β-Sitosterol Circumvents Obesity Induced Inflammation and Insulin Resistance by down-Regulating IKKβNF-κB and JNK Signaling Pathway in Adipocytes of Type 2 Diabetic Rats

July 2, 2021

By Thirumal Kumar
β-sitosterol (SIT), the most abundant bioactive component of vegetable oil and other plants, is a highly potent antidiabetic drug. Our previous studies show that SIT controls hyperglycemia and insulin resistance by activating insulin receptor and glucose transporter 4 (GLUT-4) in the adipocytes of obesity induced type 2 diabetic rats. The current research was undertaken to investigate if SIT could also exert its antidiabetic effects by circumventing adipocyte induced inflammation, a key driving factor for insulin resistance in obese individuals. Effective dose of SIT (20 mg/kg b.wt) was administered orally for 30 days to high fat diet and sucrose induced type-2 diabetic rats. Metformin, the conventionally used antidiabetic drug was used as a positive control. Interestingly, SIT treatment restores the elevated serum levels of proinflammatory cytokines including leptin, resistin, tumor necrosis factor-α (TNF-α) and interleukin-6 (IL-6) to normalcy and increases anti-inflammatory adipocytokines including adiponectin in type 2 diabetic rats. Furthermore, SIT decreases sterol regulatory element binding protein-1c (SREBP-1c) and enhances Peroxisome Proliferator–activated receptor-γ (PPAR-γ) gene expression in adipocytes of diabetic rats. The gene and protein expression of c-Jun-N-terminal kinase-1 (JNK1), inhibitor of nuclear factor kappa-B kinase subunit beta (IKKβ) and nuclear factor kappa B (NF-κB) were also significantly attenuated in SIT treated groups. More importantly, SIT acts very effectively as metformin to circumvent inflammation and insulin resistance in diabetic rats. Our results clearly show that SIT inhibits obesity induced insulin resistance by ameliorating the inflammatory events in the adipose tissue through the downregulation of IKKβ/NF-κB and c-Jun-N-terminal kinase (JNK) signaling pathway.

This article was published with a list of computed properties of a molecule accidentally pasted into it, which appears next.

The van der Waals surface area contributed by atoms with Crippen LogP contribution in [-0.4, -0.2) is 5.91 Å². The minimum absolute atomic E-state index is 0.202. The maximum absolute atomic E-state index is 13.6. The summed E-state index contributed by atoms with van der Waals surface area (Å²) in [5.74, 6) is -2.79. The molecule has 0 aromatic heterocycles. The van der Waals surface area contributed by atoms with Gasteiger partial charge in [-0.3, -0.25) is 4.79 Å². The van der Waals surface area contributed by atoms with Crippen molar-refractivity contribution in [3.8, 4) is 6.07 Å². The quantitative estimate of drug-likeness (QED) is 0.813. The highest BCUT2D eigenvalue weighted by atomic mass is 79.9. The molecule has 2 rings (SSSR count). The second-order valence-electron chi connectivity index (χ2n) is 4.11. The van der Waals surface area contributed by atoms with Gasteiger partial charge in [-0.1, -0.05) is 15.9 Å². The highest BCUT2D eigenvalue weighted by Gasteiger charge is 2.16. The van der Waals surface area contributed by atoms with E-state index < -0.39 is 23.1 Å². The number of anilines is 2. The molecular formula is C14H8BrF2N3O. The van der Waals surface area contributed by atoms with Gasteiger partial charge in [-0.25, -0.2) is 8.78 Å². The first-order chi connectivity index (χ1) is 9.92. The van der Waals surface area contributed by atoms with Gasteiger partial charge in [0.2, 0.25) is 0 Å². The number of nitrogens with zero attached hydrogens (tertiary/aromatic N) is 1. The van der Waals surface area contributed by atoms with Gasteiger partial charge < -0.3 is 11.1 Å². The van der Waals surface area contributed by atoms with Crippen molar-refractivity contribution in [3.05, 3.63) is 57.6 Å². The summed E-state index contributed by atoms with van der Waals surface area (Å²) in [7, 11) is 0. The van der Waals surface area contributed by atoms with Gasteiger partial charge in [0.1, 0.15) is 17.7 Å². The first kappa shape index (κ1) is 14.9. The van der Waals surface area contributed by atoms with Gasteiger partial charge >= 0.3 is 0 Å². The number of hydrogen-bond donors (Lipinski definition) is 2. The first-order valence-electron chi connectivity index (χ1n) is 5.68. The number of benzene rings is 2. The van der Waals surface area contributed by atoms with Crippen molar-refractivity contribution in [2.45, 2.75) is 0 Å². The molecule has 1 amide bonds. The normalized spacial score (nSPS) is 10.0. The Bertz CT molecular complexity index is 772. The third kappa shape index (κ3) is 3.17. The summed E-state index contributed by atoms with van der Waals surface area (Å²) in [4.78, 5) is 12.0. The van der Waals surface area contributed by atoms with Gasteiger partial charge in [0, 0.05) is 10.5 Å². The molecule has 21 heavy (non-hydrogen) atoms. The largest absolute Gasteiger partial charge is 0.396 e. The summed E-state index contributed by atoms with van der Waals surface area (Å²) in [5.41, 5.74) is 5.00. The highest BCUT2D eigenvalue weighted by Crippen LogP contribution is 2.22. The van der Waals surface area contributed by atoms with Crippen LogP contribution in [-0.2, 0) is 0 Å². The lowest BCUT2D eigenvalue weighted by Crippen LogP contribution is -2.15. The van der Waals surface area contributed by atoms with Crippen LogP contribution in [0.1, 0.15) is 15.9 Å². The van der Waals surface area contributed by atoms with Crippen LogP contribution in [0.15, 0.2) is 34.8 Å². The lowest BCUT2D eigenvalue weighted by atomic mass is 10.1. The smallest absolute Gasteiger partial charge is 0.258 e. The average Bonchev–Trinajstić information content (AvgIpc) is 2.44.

Quick Links

Research

Share